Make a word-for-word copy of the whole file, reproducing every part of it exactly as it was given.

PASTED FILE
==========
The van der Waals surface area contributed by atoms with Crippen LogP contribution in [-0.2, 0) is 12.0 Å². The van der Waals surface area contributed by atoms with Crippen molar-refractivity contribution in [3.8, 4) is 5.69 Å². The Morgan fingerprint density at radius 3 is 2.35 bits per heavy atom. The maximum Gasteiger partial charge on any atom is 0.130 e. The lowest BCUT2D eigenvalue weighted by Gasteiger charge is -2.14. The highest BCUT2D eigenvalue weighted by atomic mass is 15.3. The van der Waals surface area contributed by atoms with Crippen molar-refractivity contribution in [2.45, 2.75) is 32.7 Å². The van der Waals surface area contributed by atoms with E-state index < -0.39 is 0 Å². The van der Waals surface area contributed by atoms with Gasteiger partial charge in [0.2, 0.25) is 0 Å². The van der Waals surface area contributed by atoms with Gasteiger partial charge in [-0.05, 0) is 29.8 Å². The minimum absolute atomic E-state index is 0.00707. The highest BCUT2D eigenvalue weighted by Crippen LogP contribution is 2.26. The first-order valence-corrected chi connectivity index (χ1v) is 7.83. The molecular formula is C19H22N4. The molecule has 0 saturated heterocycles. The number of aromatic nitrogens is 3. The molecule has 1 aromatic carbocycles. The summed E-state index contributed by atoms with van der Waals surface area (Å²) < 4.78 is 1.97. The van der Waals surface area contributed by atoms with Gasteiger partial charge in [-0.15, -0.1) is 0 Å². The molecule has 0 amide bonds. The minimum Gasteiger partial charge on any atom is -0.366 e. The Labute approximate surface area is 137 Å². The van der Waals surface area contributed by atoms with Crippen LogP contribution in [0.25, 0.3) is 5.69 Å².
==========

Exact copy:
The van der Waals surface area contributed by atoms with Crippen LogP contribution in [-0.2, 0) is 12.0 Å². The van der Waals surface area contributed by atoms with Crippen molar-refractivity contribution in [3.8, 4) is 5.69 Å². The Morgan fingerprint density at radius 3 is 2.35 bits per heavy atom. The maximum Gasteiger partial charge on any atom is 0.130 e. The lowest BCUT2D eigenvalue weighted by Gasteiger charge is -2.14. The highest BCUT2D eigenvalue weighted by atomic mass is 15.3. The van der Waals surface area contributed by atoms with Crippen molar-refractivity contribution in [2.45, 2.75) is 32.7 Å². The van der Waals surface area contributed by atoms with E-state index < -0.39 is 0 Å². The van der Waals surface area contributed by atoms with Gasteiger partial charge in [0.2, 0.25) is 0 Å². The van der Waals surface area contributed by atoms with Gasteiger partial charge in [-0.05, 0) is 29.8 Å². The minimum absolute atomic E-state index is 0.00707. The highest BCUT2D eigenvalue weighted by Crippen LogP contribution is 2.26. The first-order valence-corrected chi connectivity index (χ1v) is 7.83. The molecular formula is C19H22N4. The molecule has 0 saturated heterocycles. The number of aromatic nitrogens is 3. The molecule has 1 aromatic carbocycles. The summed E-state index contributed by atoms with van der Waals surface area (Å²) < 4.78 is 1.97. The van der Waals surface area contributed by atoms with Gasteiger partial charge in [-0.15, -0.1) is 0 Å². The molecule has 0 amide bonds. The minimum Gasteiger partial charge on any atom is -0.366 e. The Labute approximate surface area is 137 Å². The van der Waals surface area contributed by atoms with Crippen LogP contribution in [0.25, 0.3) is 5.69 Å².